It is a no-limit hold’em tournament. The blinds are $50 and $100. You are the big-blind. It is folded all the way around to the small- blind who makes it $300 to go. You started the hand with $1000 (you have $900 left after posting your blind). You look at your cards and see 7-2 offsuit. Obvious fold right? Wait. Not so fast! Pause for a second. Give it some thought. What are the variables? What’s he got and what will he do with it? Suppose, for example that you have a good handle on this opponent (you have him in a box) and you are reasonably certain that he will raise in this situation with any ace, any pair, and any two cards that are both ten or better. Also, you are also reasonably certain that he will only call a re-raise to $1000 with A-A, K-K, Q-Q, J-J, A-K, or A-Q.
Suppose you re-raise all-in. When you do, he will fold 85 percent of the time. If you play 100 hands you will win 85 without seeing a flop for a total profit of $34,000 (his $300 plus your big-blind of $100 85 times). If he calls then you know he has the smaller range of hands listed above. Against this smaller range of hands 7-2 offsuit will win just 23% of the time. So, of the remaining 15 hands you will win about 3.5 of them (profit of $3,850) and lose 11.5 of them (loss of $10,350). Thus, in the situation described if you re-raise all-in you will net $27,500 or $275 per hand.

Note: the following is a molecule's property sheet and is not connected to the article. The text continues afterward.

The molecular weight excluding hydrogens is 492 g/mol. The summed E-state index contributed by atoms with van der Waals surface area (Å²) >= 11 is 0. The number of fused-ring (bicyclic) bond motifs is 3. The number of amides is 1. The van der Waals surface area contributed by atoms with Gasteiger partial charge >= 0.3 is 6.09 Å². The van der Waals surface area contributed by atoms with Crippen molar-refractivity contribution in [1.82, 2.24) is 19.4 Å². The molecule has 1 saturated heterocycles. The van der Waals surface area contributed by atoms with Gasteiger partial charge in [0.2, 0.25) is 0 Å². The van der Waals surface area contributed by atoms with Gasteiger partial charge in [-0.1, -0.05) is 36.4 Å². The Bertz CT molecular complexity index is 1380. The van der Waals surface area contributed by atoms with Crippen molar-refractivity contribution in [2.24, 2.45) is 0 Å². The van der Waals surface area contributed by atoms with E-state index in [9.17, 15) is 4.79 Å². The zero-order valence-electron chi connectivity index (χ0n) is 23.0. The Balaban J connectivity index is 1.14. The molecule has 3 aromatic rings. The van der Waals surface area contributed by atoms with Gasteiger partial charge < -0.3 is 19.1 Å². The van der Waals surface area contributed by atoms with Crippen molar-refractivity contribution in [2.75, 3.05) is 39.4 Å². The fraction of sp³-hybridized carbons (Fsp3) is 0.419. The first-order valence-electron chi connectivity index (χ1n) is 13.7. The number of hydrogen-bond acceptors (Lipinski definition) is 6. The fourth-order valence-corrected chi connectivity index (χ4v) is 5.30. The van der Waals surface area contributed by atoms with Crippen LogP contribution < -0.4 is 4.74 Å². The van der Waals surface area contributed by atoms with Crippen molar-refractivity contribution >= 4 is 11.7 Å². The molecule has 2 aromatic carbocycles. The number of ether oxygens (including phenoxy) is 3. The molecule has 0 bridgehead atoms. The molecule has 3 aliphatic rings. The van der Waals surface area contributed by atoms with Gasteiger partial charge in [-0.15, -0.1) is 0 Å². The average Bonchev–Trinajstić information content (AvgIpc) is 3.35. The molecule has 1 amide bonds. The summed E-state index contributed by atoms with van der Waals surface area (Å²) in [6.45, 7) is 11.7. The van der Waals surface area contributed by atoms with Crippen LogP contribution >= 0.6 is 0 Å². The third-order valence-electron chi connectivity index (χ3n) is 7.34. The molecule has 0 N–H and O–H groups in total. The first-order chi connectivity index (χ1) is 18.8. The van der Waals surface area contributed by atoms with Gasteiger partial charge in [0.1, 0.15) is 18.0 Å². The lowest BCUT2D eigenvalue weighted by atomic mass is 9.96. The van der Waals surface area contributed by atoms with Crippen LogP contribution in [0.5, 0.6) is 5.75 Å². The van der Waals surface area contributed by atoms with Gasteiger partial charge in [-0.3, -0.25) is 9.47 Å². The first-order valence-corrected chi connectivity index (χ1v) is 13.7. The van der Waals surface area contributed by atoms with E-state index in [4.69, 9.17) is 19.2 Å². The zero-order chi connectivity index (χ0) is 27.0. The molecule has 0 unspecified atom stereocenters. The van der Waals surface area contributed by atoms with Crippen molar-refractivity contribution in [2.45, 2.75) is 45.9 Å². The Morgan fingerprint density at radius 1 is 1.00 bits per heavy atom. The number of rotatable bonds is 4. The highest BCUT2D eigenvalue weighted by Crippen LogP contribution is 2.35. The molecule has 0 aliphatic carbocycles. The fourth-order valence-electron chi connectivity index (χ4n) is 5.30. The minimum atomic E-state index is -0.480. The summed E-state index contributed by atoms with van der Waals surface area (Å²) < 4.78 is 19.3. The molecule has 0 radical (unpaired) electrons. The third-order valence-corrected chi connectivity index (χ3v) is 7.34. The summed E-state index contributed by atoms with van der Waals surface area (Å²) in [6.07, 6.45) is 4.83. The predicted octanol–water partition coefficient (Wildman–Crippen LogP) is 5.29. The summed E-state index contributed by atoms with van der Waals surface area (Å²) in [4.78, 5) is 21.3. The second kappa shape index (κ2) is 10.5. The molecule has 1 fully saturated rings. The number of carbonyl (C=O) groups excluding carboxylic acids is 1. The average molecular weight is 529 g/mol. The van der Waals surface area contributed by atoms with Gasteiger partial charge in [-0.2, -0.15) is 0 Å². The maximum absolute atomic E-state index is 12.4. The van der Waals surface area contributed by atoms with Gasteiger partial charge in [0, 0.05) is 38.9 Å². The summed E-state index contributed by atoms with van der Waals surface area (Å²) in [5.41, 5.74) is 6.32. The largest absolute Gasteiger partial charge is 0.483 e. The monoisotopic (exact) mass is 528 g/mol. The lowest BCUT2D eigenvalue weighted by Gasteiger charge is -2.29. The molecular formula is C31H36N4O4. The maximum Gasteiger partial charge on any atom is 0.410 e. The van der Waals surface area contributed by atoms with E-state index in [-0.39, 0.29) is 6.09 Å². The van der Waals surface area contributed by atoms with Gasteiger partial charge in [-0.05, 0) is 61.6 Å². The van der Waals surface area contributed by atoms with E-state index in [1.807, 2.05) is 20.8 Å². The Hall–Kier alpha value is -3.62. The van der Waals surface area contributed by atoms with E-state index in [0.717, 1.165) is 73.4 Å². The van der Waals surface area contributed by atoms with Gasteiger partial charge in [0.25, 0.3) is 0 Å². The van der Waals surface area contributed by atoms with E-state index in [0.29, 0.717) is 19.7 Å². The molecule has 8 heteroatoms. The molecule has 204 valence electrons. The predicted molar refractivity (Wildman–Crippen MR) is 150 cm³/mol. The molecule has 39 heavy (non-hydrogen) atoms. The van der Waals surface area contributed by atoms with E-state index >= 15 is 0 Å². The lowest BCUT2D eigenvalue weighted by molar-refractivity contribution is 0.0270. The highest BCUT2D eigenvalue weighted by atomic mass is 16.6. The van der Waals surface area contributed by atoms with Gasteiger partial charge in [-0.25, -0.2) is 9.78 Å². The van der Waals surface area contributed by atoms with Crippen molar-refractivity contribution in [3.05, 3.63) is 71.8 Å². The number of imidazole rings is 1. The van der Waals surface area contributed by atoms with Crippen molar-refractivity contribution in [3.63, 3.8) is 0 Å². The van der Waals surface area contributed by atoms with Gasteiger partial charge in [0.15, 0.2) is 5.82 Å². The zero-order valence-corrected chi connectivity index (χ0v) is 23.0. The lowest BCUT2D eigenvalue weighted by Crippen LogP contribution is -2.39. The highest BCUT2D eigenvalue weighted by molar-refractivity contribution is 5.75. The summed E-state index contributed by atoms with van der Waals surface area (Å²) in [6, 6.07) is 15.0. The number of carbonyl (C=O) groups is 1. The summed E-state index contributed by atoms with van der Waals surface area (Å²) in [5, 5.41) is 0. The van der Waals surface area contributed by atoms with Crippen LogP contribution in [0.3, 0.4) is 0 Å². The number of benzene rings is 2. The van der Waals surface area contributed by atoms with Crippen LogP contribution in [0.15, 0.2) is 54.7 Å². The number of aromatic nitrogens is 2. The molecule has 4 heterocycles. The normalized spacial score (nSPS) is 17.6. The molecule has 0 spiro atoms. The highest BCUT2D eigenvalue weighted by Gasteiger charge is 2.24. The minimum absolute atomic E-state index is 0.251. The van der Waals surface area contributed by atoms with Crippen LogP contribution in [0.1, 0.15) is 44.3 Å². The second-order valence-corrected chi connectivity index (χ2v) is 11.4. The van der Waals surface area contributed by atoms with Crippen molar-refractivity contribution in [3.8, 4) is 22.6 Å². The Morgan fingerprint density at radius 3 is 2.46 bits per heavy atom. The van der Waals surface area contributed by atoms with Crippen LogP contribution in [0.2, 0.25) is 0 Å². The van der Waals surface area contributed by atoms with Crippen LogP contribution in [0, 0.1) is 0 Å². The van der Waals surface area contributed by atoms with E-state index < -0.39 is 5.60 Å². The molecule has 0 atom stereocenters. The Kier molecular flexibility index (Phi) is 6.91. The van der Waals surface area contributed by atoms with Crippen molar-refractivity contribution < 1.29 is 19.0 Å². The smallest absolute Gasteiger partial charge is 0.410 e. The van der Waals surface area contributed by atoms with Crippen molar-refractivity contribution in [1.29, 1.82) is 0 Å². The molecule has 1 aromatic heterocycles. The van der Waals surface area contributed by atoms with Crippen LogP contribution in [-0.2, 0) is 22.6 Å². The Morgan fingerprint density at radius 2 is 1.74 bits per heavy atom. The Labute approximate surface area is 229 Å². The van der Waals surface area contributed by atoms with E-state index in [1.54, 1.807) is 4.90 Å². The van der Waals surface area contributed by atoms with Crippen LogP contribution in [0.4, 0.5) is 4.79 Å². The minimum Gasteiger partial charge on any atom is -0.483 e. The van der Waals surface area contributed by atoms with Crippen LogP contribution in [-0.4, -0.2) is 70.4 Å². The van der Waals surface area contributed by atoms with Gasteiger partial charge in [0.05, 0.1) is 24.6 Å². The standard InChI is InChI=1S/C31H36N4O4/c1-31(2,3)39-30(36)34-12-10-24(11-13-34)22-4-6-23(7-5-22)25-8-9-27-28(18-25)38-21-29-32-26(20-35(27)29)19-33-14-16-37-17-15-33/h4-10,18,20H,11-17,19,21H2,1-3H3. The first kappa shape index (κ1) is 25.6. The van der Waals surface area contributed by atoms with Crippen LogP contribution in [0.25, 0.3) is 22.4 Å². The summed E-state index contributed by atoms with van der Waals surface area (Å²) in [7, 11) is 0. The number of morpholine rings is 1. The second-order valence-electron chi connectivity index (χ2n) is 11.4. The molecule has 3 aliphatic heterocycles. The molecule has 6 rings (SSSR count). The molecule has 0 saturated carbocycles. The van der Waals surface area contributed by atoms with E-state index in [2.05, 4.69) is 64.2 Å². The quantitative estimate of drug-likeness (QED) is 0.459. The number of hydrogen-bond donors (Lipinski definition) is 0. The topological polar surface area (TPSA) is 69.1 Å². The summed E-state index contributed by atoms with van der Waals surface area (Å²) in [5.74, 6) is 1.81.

Surprised? Note that I have not considered the considerably more complicated option of simply calling his $300 bet pre-flop. You get into a big variety of situations if you start working out the possibilities post-flop. Nor have I considered the consequences of being knocked out of the tournament (which you will be 11.5 percent of the time that you try this play).
The point, however, is that once you are good at putting your opponents on hands and knowing what they will do with them, a thorough understanding of the math of the situation you find yourself in will show you the most profitable path. Even 7-2 offsuit is a profitable hand in the right situation. Believe me when I tell you that every single world class player has, at the very least, a strong intuitive feeling for the math of any given situation. He may not have thought of this specific situation, but he has thought of one quite similar and he has a great depth of understanding to draw upon in making the decision this time.
I do not pretend that this series will, by itself, make you into a great poker player. Indeed, only you can make you into a great poker player with sufficient study and practice. What this series of articles does do is show you one way of approaching your study. When I am asked a poker question I first pause to consider what I am being asked. Is it a math question or a psychology question? Is it about defining the variables (what’s he got and what will he do with it?) or is it about the most profitable course to take if you know the variables?